The first striking quality of Giacometti’s “Femme Debout” is that, though the sculpture generally resembles the shape

of a woman’s body, it is not strictly mimetic. Like his past constructions, it is “not ‘natural’ to a model posed in a studio.” In fact, “its sources was in another work of art,” which, in Giacometti’s case, means a “primitive” source. The face of the woman resembles the formalized African masks, with its unrealistically long face and angular features. Throughout his work, Giacometti rejected Western Classical art and its attendant associations with rationality and realism. Instead, he embraced the primitive, with its implied primal irrationality. In the jagged, undulating surface of Femme Debout, one can see the “rhythmic, varied sequence of some theme in mass, line, or surface” that was said to be characteristic of African art. Expressed by this unrestrained rhythm is “an absolute freedom and pleasure,” the freedom promised by the abandonment of Western restraints, in which our primal desires and impulses are given free rein. This renunciation of rational fetters liberates the libido and the savage lust for violence. Giacometti’s sculpture is altered and deformed, thus embodying the “primal vandalism wrought on the images of men” and sating the desire for sadistic destruction and death. Femme Debout possesses neither the smooth surface nor the beautiful form we might have come to expect of a sculpture of a woman. Its emaciated is deathly, resembling a decomposing corpse rather than a live and robust Classical sculpture. This violence towards the figure of the woman is erotically charged and evokes the “fantasy of rape.” Here, lust and violence, and ecstasy and pain are intertwined. The distinctions between love and violence are collapsed, as the woman’s body is the object or receptacle of both sexual and violent impulses. This idea of a woman’s body as receptacle was present in Giacometti’s earlier work with the concept of the spoon/woman, “in which the bowl of the implement is likened to the lower part of the female seen as a receptacle, or pouch, or cavity.” In

“Femme Debout,” this characteristic is manifest in the distinct, exaggerated grove in the groin area. Perhaps Femme Debout’s most marked deviation from former sculptures is its verticality. Rosalind celebrated Giacometti’s horizontal sculptures, in which the sculpture is the base. Implicit in such a collapse of the sculpture/base dichotomy is a critique of the tall monument, which aspires to something spiritual or elevated rather than embracing the lowly and the dungy. The pedestal of a tall monument attempts to separate the sculpture from reality and from the “baseness” that is “the real source of libidinal energy.” Despite its traditional verticality, Femme Debout nevertheless continues to embody the characteristics of baseness. The pedestal and the monument are not clearly distinct- they are of the same material and texture. In fact, the monument looks like an uninterrupted extension of the base. The feet are huge, like trunks rising out of the dirt and soil of the base, organically united and dependent upon the base’s mud and grime. As in Giacometti’s previous work, “feet are highly charged objects.” They are “simultaneously the focus of disgust and eros, they are the part of the body that is mired in the ground.” Even without a horizontal orientation, this sculpture still challenges the distinction between the monument, which is set apart upon a pedestal, and a sculpture that is fused with the real world. Like Giacometti’s earlier works, Femme Debout emphasizes a “base” materialism, its texture suggesting mud, rock, and stone. These lowly and earthly materials recall the primitive, dark cave within which lingers man’s secret desire for lust, death, and decay.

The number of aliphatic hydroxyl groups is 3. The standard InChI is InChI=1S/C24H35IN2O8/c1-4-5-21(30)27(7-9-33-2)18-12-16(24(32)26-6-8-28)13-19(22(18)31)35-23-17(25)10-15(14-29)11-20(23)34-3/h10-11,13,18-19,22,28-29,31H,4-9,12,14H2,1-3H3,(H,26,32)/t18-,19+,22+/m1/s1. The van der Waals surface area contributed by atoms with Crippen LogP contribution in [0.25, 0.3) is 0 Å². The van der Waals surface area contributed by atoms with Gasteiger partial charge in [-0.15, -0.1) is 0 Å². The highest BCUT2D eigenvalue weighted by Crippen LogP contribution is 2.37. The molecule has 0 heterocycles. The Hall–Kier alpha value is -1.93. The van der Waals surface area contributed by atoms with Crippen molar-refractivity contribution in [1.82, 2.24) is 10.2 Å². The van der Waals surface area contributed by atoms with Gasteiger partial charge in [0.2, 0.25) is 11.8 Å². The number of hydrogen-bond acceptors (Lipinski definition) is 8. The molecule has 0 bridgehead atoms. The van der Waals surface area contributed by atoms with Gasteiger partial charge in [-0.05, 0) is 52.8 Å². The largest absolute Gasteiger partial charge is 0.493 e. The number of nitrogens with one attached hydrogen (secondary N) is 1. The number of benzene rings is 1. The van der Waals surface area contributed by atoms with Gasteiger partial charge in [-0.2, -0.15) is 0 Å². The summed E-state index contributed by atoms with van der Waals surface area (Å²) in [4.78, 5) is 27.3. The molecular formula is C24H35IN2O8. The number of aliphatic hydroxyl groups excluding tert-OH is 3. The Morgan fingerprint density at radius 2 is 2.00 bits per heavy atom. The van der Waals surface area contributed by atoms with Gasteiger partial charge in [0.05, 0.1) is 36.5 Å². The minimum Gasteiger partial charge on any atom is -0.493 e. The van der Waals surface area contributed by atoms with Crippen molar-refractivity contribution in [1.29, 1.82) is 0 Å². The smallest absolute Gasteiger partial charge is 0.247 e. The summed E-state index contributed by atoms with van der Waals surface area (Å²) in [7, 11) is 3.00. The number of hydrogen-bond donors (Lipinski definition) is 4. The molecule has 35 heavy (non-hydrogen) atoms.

DISTORTION:  “violence has historically been lodged at the heart of the sacred; that to be genuine”  crude and “cruelty” “delirium”  “the distinciton is blurred between inside and outside”  “the cave”  in regards to femininity and its associations with pregnancy and birth, “Giacometti was obsessed with the idea of the rock that bears fruit, or, as Arp had written, ‘The stones are full of entrails.’” “death and monument”

anus? hole at the top of the cranium?

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